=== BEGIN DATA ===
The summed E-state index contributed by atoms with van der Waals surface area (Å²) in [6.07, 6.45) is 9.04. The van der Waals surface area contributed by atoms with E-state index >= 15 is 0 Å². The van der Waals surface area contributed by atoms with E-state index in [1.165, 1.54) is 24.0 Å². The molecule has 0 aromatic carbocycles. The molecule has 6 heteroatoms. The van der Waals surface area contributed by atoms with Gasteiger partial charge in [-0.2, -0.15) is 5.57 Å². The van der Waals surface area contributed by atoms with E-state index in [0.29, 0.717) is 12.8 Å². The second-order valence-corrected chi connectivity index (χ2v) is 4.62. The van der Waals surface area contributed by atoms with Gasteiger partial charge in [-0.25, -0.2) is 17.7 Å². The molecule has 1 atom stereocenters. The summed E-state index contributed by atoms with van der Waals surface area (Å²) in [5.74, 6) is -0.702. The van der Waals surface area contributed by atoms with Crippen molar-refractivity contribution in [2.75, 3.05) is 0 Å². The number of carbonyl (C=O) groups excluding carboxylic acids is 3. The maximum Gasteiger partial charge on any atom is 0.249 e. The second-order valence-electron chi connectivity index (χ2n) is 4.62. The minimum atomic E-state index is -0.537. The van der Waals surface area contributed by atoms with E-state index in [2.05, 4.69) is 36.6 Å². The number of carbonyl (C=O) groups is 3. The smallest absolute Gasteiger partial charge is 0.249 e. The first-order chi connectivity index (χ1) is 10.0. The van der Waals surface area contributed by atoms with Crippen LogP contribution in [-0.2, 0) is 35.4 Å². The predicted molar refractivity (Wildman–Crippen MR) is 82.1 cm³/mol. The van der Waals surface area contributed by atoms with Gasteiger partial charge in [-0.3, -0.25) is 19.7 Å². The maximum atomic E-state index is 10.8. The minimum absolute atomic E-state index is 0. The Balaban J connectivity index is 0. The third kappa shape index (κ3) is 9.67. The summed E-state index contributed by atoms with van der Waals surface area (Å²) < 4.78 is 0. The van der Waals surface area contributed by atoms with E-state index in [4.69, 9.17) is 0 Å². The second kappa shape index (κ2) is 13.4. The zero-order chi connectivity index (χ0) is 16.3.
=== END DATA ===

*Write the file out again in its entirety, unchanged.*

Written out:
The summed E-state index contributed by atoms with van der Waals surface area (Å²) in [6.07, 6.45) is 9.04. The van der Waals surface area contributed by atoms with E-state index >= 15 is 0 Å². The van der Waals surface area contributed by atoms with E-state index in [1.165, 1.54) is 24.0 Å². The molecule has 0 aromatic carbocycles. The molecule has 6 heteroatoms. The van der Waals surface area contributed by atoms with Gasteiger partial charge in [-0.2, -0.15) is 5.57 Å². The van der Waals surface area contributed by atoms with E-state index in [0.29, 0.717) is 12.8 Å². The second-order valence-corrected chi connectivity index (χ2v) is 4.62. The van der Waals surface area contributed by atoms with Gasteiger partial charge in [-0.25, -0.2) is 17.7 Å². The molecule has 1 atom stereocenters. The summed E-state index contributed by atoms with van der Waals surface area (Å²) in [5.74, 6) is -0.702. The van der Waals surface area contributed by atoms with Crippen molar-refractivity contribution in [2.75, 3.05) is 0 Å². The number of carbonyl (C=O) groups excluding carboxylic acids is 3. The maximum Gasteiger partial charge on any atom is 0.249 e. The second-order valence-electron chi connectivity index (χ2n) is 4.62. The minimum atomic E-state index is -0.537. The van der Waals surface area contributed by atoms with E-state index in [2.05, 4.69) is 36.6 Å². The number of carbonyl (C=O) groups is 3. The smallest absolute Gasteiger partial charge is 0.249 e. The first-order chi connectivity index (χ1) is 10.0. The van der Waals surface area contributed by atoms with Crippen LogP contribution in [-0.2, 0) is 35.4 Å². The predicted molar refractivity (Wildman–Crippen MR) is 82.1 cm³/mol. The van der Waals surface area contributed by atoms with Gasteiger partial charge in [-0.3, -0.25) is 19.7 Å². The maximum atomic E-state index is 10.8. The minimum absolute atomic E-state index is 0. The Balaban J connectivity index is 0. The third kappa shape index (κ3) is 9.67. The summed E-state index contributed by atoms with van der Waals surface area (Å²) < 4.78 is 0. The van der Waals surface area contributed by atoms with E-state index in [4.69, 9.17) is 0 Å². The second kappa shape index (κ2) is 13.4. The zero-order chi connectivity index (χ0) is 16.3.